Friday, November 18, 2011

Tweeting Asterisks

It's long been obvious that we hold our members of parliament to a higher standard than our regular chums, especially in the House of Commons. It is with this higher standard in mind that we approach the situation of MP Pat Martin, whose name is so close to Paul Martin's that every time I read this story I get a little thrill that Paul has beefed up.

The event in question, of course, is the use of profanity in a tweet issued while Mr. Martin (the Pat one, not the Paul one) was sitting in his place in the HoC. He was frustrated with the budget proceedings and so tweeted that; "This is a f--king disgrace ... closure again. And on the Budget! There’s not a democracy in the world that would tolerate this jackboot sh--." in another tweet he invoked the phrase "god damn". When he was called out for his foul mouth on twitter, he replied "F--- you." which has earned him some Internet cred, but not so much admiration from the populous.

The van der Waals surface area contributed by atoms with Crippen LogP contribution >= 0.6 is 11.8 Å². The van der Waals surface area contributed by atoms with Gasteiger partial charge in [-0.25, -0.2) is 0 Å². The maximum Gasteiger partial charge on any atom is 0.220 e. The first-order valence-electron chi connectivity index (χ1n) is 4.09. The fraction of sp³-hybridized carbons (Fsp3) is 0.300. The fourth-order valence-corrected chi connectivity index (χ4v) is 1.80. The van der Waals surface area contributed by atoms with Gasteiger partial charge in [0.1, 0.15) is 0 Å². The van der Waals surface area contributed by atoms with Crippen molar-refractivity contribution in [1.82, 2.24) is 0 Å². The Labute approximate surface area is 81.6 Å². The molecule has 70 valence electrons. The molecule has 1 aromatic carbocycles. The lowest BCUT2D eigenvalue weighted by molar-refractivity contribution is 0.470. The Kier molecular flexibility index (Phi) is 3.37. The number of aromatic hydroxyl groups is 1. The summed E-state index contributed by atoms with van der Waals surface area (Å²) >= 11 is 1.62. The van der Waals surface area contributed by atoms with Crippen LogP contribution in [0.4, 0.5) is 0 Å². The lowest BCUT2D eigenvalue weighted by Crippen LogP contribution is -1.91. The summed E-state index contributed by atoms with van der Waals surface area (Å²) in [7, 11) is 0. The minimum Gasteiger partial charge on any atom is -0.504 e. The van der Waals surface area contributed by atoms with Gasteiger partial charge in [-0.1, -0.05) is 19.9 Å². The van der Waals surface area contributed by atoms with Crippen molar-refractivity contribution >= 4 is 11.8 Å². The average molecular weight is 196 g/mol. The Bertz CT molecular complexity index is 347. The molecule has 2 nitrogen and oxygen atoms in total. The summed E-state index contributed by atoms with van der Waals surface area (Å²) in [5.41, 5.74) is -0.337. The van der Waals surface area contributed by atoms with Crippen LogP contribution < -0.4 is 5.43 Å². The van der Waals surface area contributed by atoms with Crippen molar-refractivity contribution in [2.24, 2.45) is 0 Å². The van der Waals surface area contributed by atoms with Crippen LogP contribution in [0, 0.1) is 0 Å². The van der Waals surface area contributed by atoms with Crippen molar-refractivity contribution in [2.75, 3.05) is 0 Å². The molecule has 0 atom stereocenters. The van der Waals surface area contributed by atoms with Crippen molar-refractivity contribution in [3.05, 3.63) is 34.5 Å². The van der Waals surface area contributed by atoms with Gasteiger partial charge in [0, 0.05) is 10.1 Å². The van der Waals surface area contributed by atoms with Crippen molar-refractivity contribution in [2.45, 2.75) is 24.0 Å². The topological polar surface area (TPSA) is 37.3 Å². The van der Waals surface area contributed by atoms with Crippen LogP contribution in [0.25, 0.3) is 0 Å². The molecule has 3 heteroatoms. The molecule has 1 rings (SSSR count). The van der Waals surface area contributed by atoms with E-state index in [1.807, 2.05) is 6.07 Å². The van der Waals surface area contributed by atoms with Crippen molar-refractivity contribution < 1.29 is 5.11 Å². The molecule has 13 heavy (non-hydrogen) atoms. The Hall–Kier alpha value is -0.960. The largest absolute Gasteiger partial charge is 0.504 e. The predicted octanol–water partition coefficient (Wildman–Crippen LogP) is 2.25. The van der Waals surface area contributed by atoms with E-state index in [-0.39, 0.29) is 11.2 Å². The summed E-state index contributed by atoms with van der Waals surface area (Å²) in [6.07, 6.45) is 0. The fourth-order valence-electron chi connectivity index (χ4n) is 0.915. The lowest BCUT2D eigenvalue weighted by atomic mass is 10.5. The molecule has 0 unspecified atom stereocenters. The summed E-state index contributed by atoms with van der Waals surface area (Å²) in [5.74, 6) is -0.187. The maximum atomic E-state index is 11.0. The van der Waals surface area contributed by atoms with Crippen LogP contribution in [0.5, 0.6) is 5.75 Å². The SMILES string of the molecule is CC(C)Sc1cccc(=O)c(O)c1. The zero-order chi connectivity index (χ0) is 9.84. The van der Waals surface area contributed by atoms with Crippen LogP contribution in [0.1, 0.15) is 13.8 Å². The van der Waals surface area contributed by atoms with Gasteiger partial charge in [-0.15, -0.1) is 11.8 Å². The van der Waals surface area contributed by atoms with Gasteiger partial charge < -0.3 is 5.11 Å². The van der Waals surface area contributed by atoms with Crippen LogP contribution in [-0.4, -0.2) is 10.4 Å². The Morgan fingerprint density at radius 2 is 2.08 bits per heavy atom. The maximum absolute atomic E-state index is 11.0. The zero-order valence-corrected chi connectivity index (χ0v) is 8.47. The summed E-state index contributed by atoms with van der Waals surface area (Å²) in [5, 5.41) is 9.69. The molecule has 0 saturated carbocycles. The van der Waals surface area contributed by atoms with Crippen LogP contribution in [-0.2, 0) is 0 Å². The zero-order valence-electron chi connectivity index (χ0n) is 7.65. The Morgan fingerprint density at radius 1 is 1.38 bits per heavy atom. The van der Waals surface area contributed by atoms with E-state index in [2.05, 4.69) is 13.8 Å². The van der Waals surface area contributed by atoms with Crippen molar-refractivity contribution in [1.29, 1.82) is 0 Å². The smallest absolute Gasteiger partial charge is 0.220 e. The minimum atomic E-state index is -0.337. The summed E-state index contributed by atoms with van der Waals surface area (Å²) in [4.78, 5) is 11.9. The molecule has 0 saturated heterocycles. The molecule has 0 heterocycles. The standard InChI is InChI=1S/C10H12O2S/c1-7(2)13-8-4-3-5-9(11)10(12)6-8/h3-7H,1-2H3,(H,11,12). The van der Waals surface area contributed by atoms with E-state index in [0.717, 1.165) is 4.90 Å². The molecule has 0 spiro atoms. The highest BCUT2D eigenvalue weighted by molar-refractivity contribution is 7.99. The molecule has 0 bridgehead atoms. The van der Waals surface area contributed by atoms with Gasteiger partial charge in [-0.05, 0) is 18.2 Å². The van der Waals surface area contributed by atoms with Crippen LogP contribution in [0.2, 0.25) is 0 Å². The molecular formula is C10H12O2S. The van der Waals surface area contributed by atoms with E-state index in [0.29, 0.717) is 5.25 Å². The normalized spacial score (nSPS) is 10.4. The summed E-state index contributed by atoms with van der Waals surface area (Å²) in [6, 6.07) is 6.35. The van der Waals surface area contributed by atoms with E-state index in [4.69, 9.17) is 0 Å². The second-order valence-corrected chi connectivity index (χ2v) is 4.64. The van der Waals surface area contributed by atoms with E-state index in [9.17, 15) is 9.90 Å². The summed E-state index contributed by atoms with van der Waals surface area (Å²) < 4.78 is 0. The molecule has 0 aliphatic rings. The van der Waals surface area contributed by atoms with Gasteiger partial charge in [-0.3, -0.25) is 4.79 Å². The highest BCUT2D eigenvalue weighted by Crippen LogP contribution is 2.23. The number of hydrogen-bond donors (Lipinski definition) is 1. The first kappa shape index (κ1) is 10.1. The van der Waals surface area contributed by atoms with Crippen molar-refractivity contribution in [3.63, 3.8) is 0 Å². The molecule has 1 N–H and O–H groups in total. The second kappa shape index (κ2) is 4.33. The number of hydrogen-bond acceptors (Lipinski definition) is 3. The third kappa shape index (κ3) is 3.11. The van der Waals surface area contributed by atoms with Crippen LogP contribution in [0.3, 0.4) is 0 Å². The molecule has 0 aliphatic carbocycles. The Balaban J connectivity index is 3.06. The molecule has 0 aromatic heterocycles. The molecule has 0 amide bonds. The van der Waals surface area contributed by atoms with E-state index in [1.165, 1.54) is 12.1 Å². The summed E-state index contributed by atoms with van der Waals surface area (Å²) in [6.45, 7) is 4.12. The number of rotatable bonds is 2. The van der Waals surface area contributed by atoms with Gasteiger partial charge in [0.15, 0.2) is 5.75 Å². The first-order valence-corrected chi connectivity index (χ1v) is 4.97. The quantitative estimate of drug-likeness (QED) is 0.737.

The detail that I feel makes a difference that is often glossed over in the press is that the tweeter who 'called him out' did so by saying he expected a foul-mouthed socialist to capitalize the word 'budget' but not the word 'god'. It may not make a difference to some people, but to myself, the fact that he was being criticized for not being religious does make a difference. The main criticism was not about his language, but about his lack of respect for another tweeter's God.

As for the debate about his language, it seems ridiculous to claim he should not be allowed to write profanity on twitter while in the House. Either he can write profanity on twitter or he can not. The tweet is not magically going to change because his physical location is one place or another.

Personally, I don't care what kind of language politicians use, just so long as their message is not obscured. In this case he was simply expressing distaste with the budget proceedings, and that came through even more effectively because we all gasped and thought, "Bad words!" But let us not obscure our message. He did not cuss out a citizen who was criticizing his language or politics, but one who was commenting on his religion.

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